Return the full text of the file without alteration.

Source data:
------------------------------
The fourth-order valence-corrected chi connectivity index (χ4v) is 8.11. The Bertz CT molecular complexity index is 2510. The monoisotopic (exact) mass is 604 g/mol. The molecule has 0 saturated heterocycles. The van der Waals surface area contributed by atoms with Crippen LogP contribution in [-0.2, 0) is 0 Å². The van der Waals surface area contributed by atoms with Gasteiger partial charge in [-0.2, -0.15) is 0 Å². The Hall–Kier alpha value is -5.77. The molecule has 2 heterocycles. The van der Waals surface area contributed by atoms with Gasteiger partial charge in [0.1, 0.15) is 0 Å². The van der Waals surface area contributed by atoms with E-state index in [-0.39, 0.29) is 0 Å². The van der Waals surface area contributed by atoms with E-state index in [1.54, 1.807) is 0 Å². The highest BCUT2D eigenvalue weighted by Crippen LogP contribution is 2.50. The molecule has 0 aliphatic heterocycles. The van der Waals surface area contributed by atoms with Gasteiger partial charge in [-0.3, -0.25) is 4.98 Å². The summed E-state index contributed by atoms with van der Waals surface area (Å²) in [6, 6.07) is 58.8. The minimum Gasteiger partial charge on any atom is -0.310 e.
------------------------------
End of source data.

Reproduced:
The fourth-order valence-corrected chi connectivity index (χ4v) is 8.11. The Bertz CT molecular complexity index is 2510. The monoisotopic (exact) mass is 604 g/mol. The molecule has 0 saturated heterocycles. The van der Waals surface area contributed by atoms with Crippen LogP contribution in [-0.2, 0) is 0 Å². The van der Waals surface area contributed by atoms with Gasteiger partial charge in [-0.2, -0.15) is 0 Å². The Hall–Kier alpha value is -5.77. The molecule has 2 heterocycles. The van der Waals surface area contributed by atoms with Gasteiger partial charge in [0.1, 0.15) is 0 Å². The van der Waals surface area contributed by atoms with E-state index in [-0.39, 0.29) is 0 Å². The van der Waals surface area contributed by atoms with E-state index in [1.54, 1.807) is 0 Å². The highest BCUT2D eigenvalue weighted by Crippen LogP contribution is 2.50. The molecule has 0 aliphatic heterocycles. The van der Waals surface area contributed by atoms with Gasteiger partial charge in [-0.3, -0.25) is 4.98 Å². The summed E-state index contributed by atoms with van der Waals surface area (Å²) in [6, 6.07) is 58.8. The minimum Gasteiger partial charge on any atom is -0.310 e.